Osaka – Misty Fujii is a Canadian-born DJ, radio host and blogger living in Osaka. You can usually find her rocking out to the tunes in her extensive record collection or spending time with her husband, Yasu, and their many pets.
1. What three words sum up your 2020 so far? Creativity, authenticity and Miraitowa. The last one is a nod to the Olympic mascot whose name means “future and eternity.”
2. Do you play an instrument? I play bass guitar but I haven’t picked one up since I moved to Japan, so I don’t know if I’m a real musician anymore.
3. What inspired your interest in music? Definitely my dad. He’s an amazing guitarist and I grew up surrounded by music. One of my best days in Japan was finding his band’s records at a store here in Osaka.
4. Really? What was his band’s name, and what kind of music was it? The band is called Something Extra and their style was funk, soul and a little rock ’n’ roll.
5. How did you get into DJing? A couple of my friends DJed on a night I really enjoyed and once they stopped, I missed it. I tried to get other friends to start, but everyone just said I should do it myself because I had the biggest record collection.
6. What was your first DJ gig like? It was a hot mess! I played punk and rockabilly at a fancy cocktail bar for my rocker friends.
7. How is DJing in Japan different from in Canada? The lack of requests. People don’t really make them here, or at least nowhere near as much. Another big difference is the hierarchy by age system for (playing) music — within the vinyl DJ community at least — as opposed to a hierarchy by skill, experience or popularity. In Canada, you have to work a little harder to build your reputation. In Japan, the older you are the more respect you seem to get. This has ruffled a few feathers at my husband and my’s monthly vintage music DJ party, The!! Beat, because we focus on fun and good music, not hierarchy.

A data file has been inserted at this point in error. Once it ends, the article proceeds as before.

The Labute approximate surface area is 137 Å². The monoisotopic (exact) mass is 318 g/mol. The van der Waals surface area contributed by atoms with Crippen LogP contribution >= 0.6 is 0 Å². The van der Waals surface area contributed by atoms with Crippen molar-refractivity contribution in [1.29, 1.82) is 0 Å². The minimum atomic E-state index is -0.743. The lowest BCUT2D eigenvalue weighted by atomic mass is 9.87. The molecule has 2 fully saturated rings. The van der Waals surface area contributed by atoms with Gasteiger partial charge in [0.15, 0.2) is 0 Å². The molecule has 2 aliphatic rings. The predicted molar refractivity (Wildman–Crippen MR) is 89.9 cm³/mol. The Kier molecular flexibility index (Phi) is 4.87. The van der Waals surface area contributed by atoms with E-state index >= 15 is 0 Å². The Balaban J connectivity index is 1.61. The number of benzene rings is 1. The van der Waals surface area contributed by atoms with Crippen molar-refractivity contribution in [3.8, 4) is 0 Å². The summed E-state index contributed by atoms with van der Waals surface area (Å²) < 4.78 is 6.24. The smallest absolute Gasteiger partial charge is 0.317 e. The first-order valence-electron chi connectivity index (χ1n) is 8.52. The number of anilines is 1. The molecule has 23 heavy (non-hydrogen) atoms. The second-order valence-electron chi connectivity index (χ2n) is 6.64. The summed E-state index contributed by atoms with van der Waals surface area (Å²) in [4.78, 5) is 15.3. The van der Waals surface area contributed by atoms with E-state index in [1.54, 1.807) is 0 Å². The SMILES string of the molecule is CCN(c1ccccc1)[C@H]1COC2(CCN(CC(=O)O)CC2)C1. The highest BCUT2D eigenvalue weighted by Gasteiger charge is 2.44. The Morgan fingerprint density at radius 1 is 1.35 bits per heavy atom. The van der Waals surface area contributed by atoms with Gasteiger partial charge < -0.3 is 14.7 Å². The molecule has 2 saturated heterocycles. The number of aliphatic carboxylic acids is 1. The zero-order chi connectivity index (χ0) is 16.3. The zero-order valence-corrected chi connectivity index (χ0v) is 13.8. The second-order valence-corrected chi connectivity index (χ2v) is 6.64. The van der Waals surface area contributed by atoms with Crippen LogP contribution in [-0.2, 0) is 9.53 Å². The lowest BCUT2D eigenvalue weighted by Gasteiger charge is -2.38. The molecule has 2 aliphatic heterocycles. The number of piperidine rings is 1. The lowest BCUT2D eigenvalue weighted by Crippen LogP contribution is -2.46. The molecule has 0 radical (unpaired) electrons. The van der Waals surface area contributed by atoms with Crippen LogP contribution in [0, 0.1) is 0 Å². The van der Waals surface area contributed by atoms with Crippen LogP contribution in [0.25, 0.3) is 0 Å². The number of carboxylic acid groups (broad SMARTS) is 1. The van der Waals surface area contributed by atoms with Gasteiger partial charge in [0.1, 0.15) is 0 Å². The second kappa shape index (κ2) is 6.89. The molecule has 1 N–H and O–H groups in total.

8. You play a lot of R&B, soul and music from the 1960s. What do you like about that era? I love when music was original, raw and when the production had to be a lot more analog. Because of my dad being so into soul and funk music, I rejected that as a teenager and rebelled by listening to punk rock. As I dug into the influences of the punk artists I love, it always led me to music from the 1950s and ’60s with Black artists such as Chuck Berry and Aretha Franklin, and I couldn’t deny the fact that the music has so much soul and makes me want to dance.
9. Your husband runs Night Beat Records, which caters to the same style of music. How did you meet? I met him the very first time I came to Japan. We were introduced by a mutual friend in Canada who had lived here for a bit. We became friends and kept in touch, and then met in Los Angeles for our first date. It went very well, and we knew that from that point we wanted to get married.
10. You host two shows: “Night Beat Radio” and “Rising Sun Radio.” Can you talk a bit about them? “Night Beat Radio” is the show that’s connected to the record store. It airs weekly on Radiocore.org and is archived on Mixcloud.
“Rising Sun Radio” is temporarily on hold because I’ve been too busy, but it’s an open-format show based out of Toronto on Black Donnelly Radio. Recently, I’ve also been working on becoming a radio host and programmer here on FM radio in Osaka, so please stay tuned and keep your fingers crossed for me.